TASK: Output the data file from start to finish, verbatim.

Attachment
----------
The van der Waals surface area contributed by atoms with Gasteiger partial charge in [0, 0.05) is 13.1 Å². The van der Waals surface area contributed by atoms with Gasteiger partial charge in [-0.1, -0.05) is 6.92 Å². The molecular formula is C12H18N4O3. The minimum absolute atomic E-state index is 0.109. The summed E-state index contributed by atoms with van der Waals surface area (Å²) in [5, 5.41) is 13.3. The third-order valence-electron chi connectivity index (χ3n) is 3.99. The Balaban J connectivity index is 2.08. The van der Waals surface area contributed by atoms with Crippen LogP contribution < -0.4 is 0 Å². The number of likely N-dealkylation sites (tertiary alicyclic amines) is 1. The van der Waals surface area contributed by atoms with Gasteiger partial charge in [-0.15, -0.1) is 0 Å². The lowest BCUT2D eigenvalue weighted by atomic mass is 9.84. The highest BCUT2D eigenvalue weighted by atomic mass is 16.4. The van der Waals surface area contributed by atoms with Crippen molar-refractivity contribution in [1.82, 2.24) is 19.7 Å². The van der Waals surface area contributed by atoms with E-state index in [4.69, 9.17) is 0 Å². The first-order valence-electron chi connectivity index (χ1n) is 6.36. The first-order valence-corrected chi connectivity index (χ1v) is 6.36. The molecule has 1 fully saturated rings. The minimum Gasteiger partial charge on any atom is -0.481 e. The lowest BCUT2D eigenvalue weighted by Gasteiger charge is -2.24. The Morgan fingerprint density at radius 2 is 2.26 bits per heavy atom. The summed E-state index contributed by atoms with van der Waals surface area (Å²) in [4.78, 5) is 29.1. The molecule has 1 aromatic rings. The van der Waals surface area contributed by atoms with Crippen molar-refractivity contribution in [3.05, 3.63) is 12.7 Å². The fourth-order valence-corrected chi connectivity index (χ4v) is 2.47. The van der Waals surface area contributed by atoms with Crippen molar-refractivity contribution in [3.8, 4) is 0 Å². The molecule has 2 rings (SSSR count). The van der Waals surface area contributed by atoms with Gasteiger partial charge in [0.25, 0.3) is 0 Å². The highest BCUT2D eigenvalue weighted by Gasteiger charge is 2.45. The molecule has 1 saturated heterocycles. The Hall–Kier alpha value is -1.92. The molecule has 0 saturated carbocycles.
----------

The van der Waals surface area contributed by atoms with Gasteiger partial charge in [0, 0.05) is 13.1 Å². The van der Waals surface area contributed by atoms with Gasteiger partial charge in [-0.1, -0.05) is 6.92 Å². The molecular formula is C12H18N4O3. The minimum absolute atomic E-state index is 0.109. The summed E-state index contributed by atoms with van der Waals surface area (Å²) in [5, 5.41) is 13.3. The third-order valence-electron chi connectivity index (χ3n) is 3.99. The Balaban J connectivity index is 2.08. The van der Waals surface area contributed by atoms with Crippen LogP contribution < -0.4 is 0 Å². The number of likely N-dealkylation sites (tertiary alicyclic amines) is 1. The van der Waals surface area contributed by atoms with Gasteiger partial charge in [-0.15, -0.1) is 0 Å². The lowest BCUT2D eigenvalue weighted by atomic mass is 9.84. The highest BCUT2D eigenvalue weighted by atomic mass is 16.4. The van der Waals surface area contributed by atoms with Crippen molar-refractivity contribution in [1.82, 2.24) is 19.7 Å². The van der Waals surface area contributed by atoms with E-state index in [4.69, 9.17) is 0 Å². The first-order valence-electron chi connectivity index (χ1n) is 6.36. The first-order valence-corrected chi connectivity index (χ1v) is 6.36. The molecule has 1 fully saturated rings. The minimum Gasteiger partial charge on any atom is -0.481 e. The lowest BCUT2D eigenvalue weighted by Gasteiger charge is -2.24. The Morgan fingerprint density at radius 2 is 2.26 bits per heavy atom. The summed E-state index contributed by atoms with van der Waals surface area (Å²) in [4.78, 5) is 29.1. The molecule has 1 aromatic rings. The van der Waals surface area contributed by atoms with Crippen molar-refractivity contribution in [3.05, 3.63) is 12.7 Å². The fourth-order valence-corrected chi connectivity index (χ4v) is 2.47. The van der Waals surface area contributed by atoms with Crippen molar-refractivity contribution in [3.8, 4) is 0 Å². The molecule has 2 rings (SSSR count). The van der Waals surface area contributed by atoms with Gasteiger partial charge in [0.25, 0.3) is 0 Å². The highest BCUT2D eigenvalue weighted by Gasteiger charge is 2.45. The molecule has 1 saturated heterocycles. The Hall–Kier alpha value is -1.92. The molecule has 0 saturated carbocycles.